Tuesday, August 10, 2010
Theft of local power forces new anti-incinerator strategy
The rationale for this law is that given the economic downturn, new enterprises which are struggling to find start-up funds should not have to redo the permit process while they put their financing together. A worthy goal, yes? But what does this loss of local power mean in practical terms?
In Springfield MA, those of us who've been fighting Palmer Renewable Energy's proposal for an energy and toxic air-producing incinerator have been looking forward to the expiration of its land use permit. PRE would have had to go back before City Council to seek a good faith extension before October 15, 2010, and we've been telling City Council not to renew their permit. Now councilors don't have to make that tough decision, because the state has made it for them.
So what's next? We are now asking City Council to REVOKE PRE's permit for good cause. We want City Council to hold a public hearing to explore grounds for revocation.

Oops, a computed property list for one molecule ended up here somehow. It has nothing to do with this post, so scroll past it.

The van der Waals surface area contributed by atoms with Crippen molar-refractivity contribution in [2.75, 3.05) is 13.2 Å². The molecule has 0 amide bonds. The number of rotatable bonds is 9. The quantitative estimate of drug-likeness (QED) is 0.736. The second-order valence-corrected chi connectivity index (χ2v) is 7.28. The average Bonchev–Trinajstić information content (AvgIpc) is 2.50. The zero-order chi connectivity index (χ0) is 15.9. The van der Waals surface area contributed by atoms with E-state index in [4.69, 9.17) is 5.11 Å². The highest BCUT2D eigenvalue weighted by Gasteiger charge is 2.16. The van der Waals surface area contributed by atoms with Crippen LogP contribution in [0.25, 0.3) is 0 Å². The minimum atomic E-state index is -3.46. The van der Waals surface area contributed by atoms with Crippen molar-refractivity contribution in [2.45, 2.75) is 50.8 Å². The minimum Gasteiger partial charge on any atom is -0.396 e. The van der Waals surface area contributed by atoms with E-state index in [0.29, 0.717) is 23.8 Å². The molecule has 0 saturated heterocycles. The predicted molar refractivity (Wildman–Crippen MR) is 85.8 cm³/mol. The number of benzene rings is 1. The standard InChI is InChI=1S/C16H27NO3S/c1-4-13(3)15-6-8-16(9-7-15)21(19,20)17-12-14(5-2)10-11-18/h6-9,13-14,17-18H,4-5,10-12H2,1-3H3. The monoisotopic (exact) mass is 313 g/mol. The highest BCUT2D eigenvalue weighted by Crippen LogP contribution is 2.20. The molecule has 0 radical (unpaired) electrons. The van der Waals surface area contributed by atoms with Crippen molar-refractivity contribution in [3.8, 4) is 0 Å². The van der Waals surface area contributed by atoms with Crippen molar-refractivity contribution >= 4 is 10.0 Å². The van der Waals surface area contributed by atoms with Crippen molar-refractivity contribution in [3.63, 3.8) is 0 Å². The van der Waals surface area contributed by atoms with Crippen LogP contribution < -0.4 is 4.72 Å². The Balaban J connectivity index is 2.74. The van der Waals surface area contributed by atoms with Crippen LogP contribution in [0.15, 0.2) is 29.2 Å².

I've already heard from a few city councilors who seem nervous about this idea. Is it because we're asking them to do something they actually have the power to do? And just what constitutes "good cause?"
Well, let's have the hearing and find out! As far as I'm concerned, any proposal that plans to add a ton of lead to the city's air should never have been granted a permit in the first place.
Stop Toxic Incineration in Springfield has already collected more than 1,000 postcards to our city councilors demanding a public hearing to consider revocation. Tomorrow at 11 a.m., we'll be on the steps of City Hall for press conference-- and then we'll deliver our postcards to the City Council office. Come on down and join us. Want some postcards for your neighborhood or civic organization? all 413 734-4948 and we'll be happy to get them to you.